3657
3657
A RARE LARGE FINELY PAINTED FAMILLE-VERTE JARDINIERE
MARK AND PERIOD OF KANGXI
Estimate
3,000,0004,000,000
JUMP TO LOT
3657
A RARE LARGE FINELY PAINTED FAMILLE-VERTE JARDINIERE
MARK AND PERIOD OF KANGXI
Estimate
3,000,0004,000,000
JUMP TO LOT

Details & Cataloguing

Important Chinese Art

|
Hong Kong

A RARE LARGE FINELY PAINTED FAMILLE-VERTE JARDINIERE
MARK AND PERIOD OF KANGXI
of square section with canted corners, robustly potted with deep flaring sides rising from a stepped splayed foot to a wide everted rim, the four main facets brightly enamelled depicting a magpie perched on leafy bamboo shoots beside sprigs of lingzhi growing from rocks, variously interspersed with flowers and insects, the narrow sides decorated with further lingzhi and bamboo, all above moulded lappets at the foot each enclosing leafy floral sprays reserved against a stippled green ground, the top of the everted rim painted with cranes in flight amongst scrolling clouds divided by flowering and fruiting branches of peach, inscribed to one side in underglaze blue with a horizontal six-character reign mark below the rim
w. 51.6 cm, 20 1/4  in.
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Provenance

Collection of Louiston Guest.
Sotheby’s New York, 2nd December 1967, lot 93.
Estate of Brooke Astor.
Sotheby’s New York, 24th/25th September 2012, lot 626. 

Catalogue Note

Elegantly painted with birds in blossoming trees reminiscent of that found in albums and paintings, this jardinière is a fine example of the mature style of Kangxi imperial porcelain. The large vessel has been formed in a mould, rather than thrown on a wheel, to great success: the technical feat of successfully creating a precise and harmonious form of this size is remarkable. Jardinières of this type appear to have been made in pairs, of which large square-section planters with canted corners and a continuous waisted foot, as seen here, are the rarest of the formulations. For the companion to the present piece, see one in the National Palace Museum, Taipei, illustrated in Sekai toji zenshu / Ceramic Art of the World, vol. 15, Tokyo, 1983, pls 5 and 6. A further jardinière of this type, with a slightly varied rendering of the bird and flower theme, from the Qing court collection and still in Beijing, is published in The Complete Collection of Treasures of the Palace Museum. Porcelains in Polychrome and Contrasting Colours, Hong Kong, 1999, no. 95.

Peter Y.K. Lam, in ‘Lang Tingji and the Porcelain of the Late Kangxi Period’, Transactions of the Oriental Ceramic Society, vol. 68, 2003-2004, p. 44, suggests that these jardinières were produced in the latter years of the Kangxi reign, possibly commissioned for the Emperor’s 70th birthday, which would have occurred in 1723. Paintings of Qing imperial birthdays illustrate the display of jardinières, antiquities, and artworks as part of the opulent celebrations, which suggests that this group of imperially marked jardinières would have been filled with appropriate plants and placed on view for guests to admire during the festivities. For paintings illustrating the Kangxi Emperor’s 60th birthday celebration and the Qianlong Emperor’s 70th birthday celebrations, see two included in the exhibition China: The Three Emperors, 1662-1795, Royal Academy of Arts, London, 2005, cat. nos 25 and 26.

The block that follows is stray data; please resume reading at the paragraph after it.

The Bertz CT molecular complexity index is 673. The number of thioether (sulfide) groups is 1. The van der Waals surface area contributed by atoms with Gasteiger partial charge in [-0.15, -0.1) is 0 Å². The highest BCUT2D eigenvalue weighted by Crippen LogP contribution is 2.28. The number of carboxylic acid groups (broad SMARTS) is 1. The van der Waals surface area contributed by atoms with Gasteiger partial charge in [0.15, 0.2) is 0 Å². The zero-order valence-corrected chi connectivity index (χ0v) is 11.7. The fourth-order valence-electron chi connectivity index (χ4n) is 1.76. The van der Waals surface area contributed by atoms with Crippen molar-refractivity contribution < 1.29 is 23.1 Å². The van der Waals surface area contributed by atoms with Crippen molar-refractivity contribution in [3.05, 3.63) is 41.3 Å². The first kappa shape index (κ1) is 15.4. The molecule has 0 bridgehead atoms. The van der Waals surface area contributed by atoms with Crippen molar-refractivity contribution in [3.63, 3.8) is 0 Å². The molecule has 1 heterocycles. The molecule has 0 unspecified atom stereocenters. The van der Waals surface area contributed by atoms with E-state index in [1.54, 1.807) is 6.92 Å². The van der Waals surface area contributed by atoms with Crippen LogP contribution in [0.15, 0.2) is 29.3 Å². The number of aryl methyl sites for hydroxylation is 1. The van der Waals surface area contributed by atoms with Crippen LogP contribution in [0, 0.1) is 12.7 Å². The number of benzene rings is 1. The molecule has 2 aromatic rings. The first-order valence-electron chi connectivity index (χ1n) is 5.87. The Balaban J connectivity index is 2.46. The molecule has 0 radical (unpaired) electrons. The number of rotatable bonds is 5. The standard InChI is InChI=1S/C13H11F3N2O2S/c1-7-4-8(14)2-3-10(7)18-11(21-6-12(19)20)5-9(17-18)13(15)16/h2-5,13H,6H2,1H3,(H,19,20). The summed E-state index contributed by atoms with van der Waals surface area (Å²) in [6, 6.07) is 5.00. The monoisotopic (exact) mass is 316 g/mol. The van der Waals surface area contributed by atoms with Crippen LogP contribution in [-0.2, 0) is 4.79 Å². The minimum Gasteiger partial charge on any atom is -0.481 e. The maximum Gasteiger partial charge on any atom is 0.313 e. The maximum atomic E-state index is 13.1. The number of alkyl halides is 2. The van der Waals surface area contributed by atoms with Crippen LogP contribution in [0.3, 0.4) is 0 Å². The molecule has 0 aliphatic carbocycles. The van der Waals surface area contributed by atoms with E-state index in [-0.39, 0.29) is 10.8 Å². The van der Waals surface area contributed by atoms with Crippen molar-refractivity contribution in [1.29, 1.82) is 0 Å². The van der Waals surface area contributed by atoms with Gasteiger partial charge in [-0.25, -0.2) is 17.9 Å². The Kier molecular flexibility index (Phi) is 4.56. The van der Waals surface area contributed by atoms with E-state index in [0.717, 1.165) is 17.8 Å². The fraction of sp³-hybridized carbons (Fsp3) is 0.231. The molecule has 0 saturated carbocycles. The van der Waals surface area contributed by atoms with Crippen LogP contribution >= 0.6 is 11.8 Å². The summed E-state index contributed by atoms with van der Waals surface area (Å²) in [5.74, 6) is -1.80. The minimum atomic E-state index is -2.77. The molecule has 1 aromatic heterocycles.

According to Lam, the style of the reign marks on the jardinière also point to a date late in the Kangxi Emperor’s reign. His research indicates that between 1713 and 1722, artisans began writing ‘Qing’ with a vertical interior stroke in the ‘moon’ radical (Peter Y. K. Lam, ‘Lang Tingji and the Porcelain of the Late Kangxi Period’, Transactions of the Oriental Ceramic Society, vol. 68, 2003-2004, p. 44). This is precisely the style of reign mark that occurs on the present jardinière and others of its type.  

Imperial Kangxi jardinières of this group share a number of features including the impressive size, faceted bodies and six-character reign marks on the underside of the rim. A closely related Kangxi-marked jardinière of this size, also decorated with birds among bamboo, was sold at Christie’s New York, 19th September 1996, lot 287. A jardinière of this form, but decorated with Xiwangmu on one side and attendants on the other sides, was sold at Christie’s London, 15th May 2007, lot 282, and again in our New York rooms, 20th March 2018, lot 367, from the Jie Rui Tang collection; and another, but of elongated hexagonal form and bracket-lobed rim, from the Qing Court collection, is included in The Complete Collection of Treasures of the Palace Museum. Porcelains in Polychrome and Contrasting Colours, op. cit., no. 192. Compare also a bird and flower decorated jardinière of hexagonal form, but with shaped rim and raised on four ruyi-form legs, the Kangxi reign mark in black enamel, sold twice at Christie’s London, 19th April 1983, lot 357, and 12th November 2002, lot 72.

Important Chinese Art

|
Hong Kong